Now is time to take action against plastic pollution killing world’s oceans
OUR oceans are a mess. It is estimated that there is now more than150 million tonnes of plastic in the world’s oceans. About
12.2 million tonnes enters annually.
This plastic is ingested by dozens of species of marine mammals and birds, and degrades vital habitats. Millions of birds, sea mammals and turtles die each year from eating and getting tangled in plastic waste.
In many regions, one in three fish caught contains pieces of plastic, while 51 species of African fish are nearing extinction. It is one of the great environmental scourges of our time.
Countering the immense challenges of ocean pollution will take big bold international actions from governments and small personal actions from citizens. Both need to happen, and quickly.
Next week, President Cyril Ramaphosa will lead South Africa’s delegation to the Commonwealth Summit in London. He will join British Prime Minister Theresa May and 52 other heads of government and leaders of the Commonwealth nations.
A major priority will be deepening their collective commitment to sustainable development of our oceans.
Closer to home, a coalition of environmental and community activists, led by UN Oceans
Patron Lewis Pugh will gather to collect rubbish on Khayelitsha’s Monwabisi beach today. We will seek to demonstrate our commitment – as community members, citizens and advocates – to tackling the threat that ocean pollution poses to all who live by, enjoy, are fed by and make a living from the sea.
Capetonians, like the British, are never far from the ocean.
South Africa’s 3 000km coastline is some of the most important (and beautiful) anywhere in the world. Already a major source of jobs, food and enjoyment Operation Phakisa rightly identifies your oceans’ huge potential for future economic growth, employment, energy and social development.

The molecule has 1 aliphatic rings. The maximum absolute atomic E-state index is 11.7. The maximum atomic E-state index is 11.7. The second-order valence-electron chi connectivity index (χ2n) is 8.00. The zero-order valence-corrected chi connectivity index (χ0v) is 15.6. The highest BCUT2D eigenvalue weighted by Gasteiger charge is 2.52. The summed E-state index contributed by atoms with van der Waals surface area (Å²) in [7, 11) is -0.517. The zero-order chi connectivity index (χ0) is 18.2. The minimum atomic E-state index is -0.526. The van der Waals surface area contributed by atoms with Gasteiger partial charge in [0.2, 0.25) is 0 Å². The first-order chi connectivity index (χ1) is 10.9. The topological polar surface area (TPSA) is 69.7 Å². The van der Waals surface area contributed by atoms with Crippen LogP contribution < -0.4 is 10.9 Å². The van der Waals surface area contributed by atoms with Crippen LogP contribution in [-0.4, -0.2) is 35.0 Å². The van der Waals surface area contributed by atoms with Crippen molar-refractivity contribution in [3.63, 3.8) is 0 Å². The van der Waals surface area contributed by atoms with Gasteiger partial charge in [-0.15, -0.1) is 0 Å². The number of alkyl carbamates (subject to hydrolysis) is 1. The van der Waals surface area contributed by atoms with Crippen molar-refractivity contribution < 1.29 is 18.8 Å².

But in South Africa and across the globe there is a sharpened awareness that to release the potential we must treat this vital asset with greater respect. Economic development must be sustainable.
This is now formally recognised by the UN in Sustainable Development Goal 14.1 – to prevent and significantly reduce marine pollution.
How to approach the problem? Plastic shopping bags do not respect national boundaries. This is a thoroughly international challenge that needs international solutions. Many organisations are accelerating their efforts, including the UN, G7 and G20 and regional initiatives such as the Indian Oceans Rim Association (which South Africa chairs).
It is why the Commonwealth – 46 of its 53 members are ocean states – has placed oceans sustainability high on its agenda. The Summit’s “Blue Charter” will seek to facilitate greater co-operation between members in advancing existing and new ocean-related commitments and furthering sustainable blue economic development.
The Summit looks to establish a Commonwealth Clean Oceans Alliance – a group of like-minded countries which will work together to achieve the UN goals by reducing the amount of plastic used in producing goods and services, and improving the way in which plastic waste is managed.
They will also commit to taking action towards banning microbeads in cosmetic products and significantly reducing the prevalence of single-plastic carrier bags by 2021. Policy commitments of this kind can make big differences; a UK decision to place a 5 pence levy on plastic shopping bags in 2015 has led to 9 billion fewer of them. Kenya has pursued an outright ban.
The majority of waste in the sea originates from the land. Africa is the second most littered continent on the planet – it is estimated that about 80% of the waste generated in municipal areas enters the seas, through rivers and the continent’s 30 500km coastline.
Single-use plastics – bottles, straws, forks, etc – together with rope and netting, are the most abundant type of marine litter. As individuals we are the ultimate consumers of plastics. Many of the products we use, often only for a moment, can linger in the oceans for centuries; a water bottle can take 450 years to degrade in the sea.
Capetonians have rethought how they use water, changed their behaviour and cut overall consumption in half. Let us all rethink how we use plastic, particularly single-use items. By changing our behaviour to be smarter, leaner plastic consumers, choosing alternatives, disposing of waste intelligently, and influencing others to do likewise we can make a tangible contribution to ensure the oceans we cherish can be sustained.
At our beach clean in Monwabisi today we will be joined by over 100 young surfers from Khayelitsha who have passed through the
Waves For Change surf-therapy programmes. Local boys and girls who are learning to love the sea as a place of healing, enjoyment and potential future livelihood. We – governments, businesses or citizens – can’t leave their generation to clean up our mess.
Roman is the British Consul General in Cape Town.